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#11: one percent better
What’s on my mind
Don’t let the need for small immediate wins distract you from your long-term vision.
“Our overnight success took 1,000 days!”
There is no overnight success.
And if there is one, it’s not going to last.
Celebrate small, incremental wins.
Get 1% better everyday.
And puts you at a much higher place in a year than 1% worse would.
This week’s stories
When setting goals, we often fall into the trap of biting more than we can chew:
I haven’t worked out for the last 2 years. From tomorrow, I’m going to exercise for at least 1 hour, 5 times a week.
It’s not going to work. It might, for a week or two, but it’s not sustainable.
Setting goals may be more exciting. But goals are less likely to stick than habits.
Habits, on the other hand are repetitive and boring, but more sustainable:
I haven’t worked out for the last 2 years. From tomorrow, I’m going to spend 10 minutes lifting some weights.
Once this habit is established, take it a level higher.
But not too high.
Create a sense of urgency for your goals.
What if, instead of setting yearly goals, you focused on dividing the year into 12-week parts to achieve those goals?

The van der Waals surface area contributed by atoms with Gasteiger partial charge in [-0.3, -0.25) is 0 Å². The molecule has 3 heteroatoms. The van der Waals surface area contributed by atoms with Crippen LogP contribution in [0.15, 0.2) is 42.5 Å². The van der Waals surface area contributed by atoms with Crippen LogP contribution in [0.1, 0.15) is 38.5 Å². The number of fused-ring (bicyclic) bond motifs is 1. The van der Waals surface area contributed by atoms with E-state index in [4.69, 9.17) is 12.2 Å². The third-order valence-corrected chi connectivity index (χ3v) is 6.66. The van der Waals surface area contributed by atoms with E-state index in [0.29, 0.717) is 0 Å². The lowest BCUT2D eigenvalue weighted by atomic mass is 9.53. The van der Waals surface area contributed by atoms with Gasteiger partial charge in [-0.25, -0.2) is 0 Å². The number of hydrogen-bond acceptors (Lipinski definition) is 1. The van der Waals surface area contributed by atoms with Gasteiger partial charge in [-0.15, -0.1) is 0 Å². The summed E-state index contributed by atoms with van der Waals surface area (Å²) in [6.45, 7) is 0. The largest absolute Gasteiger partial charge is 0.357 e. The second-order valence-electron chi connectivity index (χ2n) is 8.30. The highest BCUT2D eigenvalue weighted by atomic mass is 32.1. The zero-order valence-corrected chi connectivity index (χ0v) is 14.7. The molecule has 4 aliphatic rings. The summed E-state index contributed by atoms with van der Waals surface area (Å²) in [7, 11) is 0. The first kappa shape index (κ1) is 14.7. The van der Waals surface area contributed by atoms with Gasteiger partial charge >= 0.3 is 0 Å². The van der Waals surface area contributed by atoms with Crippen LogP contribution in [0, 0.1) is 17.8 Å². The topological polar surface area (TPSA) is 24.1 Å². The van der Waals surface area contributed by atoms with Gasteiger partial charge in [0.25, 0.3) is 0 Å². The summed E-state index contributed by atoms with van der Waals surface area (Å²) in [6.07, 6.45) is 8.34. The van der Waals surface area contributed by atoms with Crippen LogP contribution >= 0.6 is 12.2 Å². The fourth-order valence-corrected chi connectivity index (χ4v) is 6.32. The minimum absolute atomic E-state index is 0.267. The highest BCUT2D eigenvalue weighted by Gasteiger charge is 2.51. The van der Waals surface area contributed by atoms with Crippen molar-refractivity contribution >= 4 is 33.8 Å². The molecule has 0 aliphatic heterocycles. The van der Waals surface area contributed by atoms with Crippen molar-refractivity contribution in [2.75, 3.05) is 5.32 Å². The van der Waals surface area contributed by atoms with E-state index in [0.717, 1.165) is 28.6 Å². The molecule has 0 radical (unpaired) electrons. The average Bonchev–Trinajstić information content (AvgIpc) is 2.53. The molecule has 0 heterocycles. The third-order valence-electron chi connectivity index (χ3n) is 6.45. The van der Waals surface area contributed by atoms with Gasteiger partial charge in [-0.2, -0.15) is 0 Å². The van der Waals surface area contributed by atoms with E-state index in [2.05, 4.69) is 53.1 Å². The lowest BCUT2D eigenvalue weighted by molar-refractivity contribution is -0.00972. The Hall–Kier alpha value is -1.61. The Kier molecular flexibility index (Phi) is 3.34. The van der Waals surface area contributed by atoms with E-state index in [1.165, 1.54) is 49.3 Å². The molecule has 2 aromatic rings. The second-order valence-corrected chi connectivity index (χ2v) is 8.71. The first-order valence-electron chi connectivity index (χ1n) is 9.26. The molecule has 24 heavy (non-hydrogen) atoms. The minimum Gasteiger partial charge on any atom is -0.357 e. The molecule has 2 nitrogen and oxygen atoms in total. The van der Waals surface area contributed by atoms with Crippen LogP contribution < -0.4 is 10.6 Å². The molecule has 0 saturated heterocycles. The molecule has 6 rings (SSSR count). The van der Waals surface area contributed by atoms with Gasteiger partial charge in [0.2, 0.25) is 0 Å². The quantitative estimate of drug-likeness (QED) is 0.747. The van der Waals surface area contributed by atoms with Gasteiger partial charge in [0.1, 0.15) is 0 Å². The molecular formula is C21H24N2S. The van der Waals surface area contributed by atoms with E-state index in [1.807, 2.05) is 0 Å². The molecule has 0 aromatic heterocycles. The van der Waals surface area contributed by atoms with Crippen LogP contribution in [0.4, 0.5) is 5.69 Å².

What if, you set shorter deadlines?
I have been using the Day One app to capture my thoughts and feelings since 2012 (on and off).
I was averaging at around 40 entries a year.
Not awful, but there were certain days that deserved to be captured, had I not been a sloth!
There are feelings that I wish I’d written about. To help me realize how I thought back then. And how that’s changed now.
I had to do something to get into this habit. I know it was going to be worth it.
Over the last 11 days, I’ve managed to consistently capture all or part of my days.
It started with making a small promise: at minimum, upload a snapshot from that day.
It could be a meal. Or a catch-up with a friend.
Before I knew it, I was adding multiple entries for each day.
I eased myself into it. And it seems to be working.
Special thanks to Day One’s Streak 🔥 feature. It works to keep you motivated.
Do the most important thing first.
Do less things more efficiently, rather than more things with side effects.
Repeatable good is so much better than inconsistent great.
The best things in life often aren’t miracles, but well-thought out approaches that are sustainable.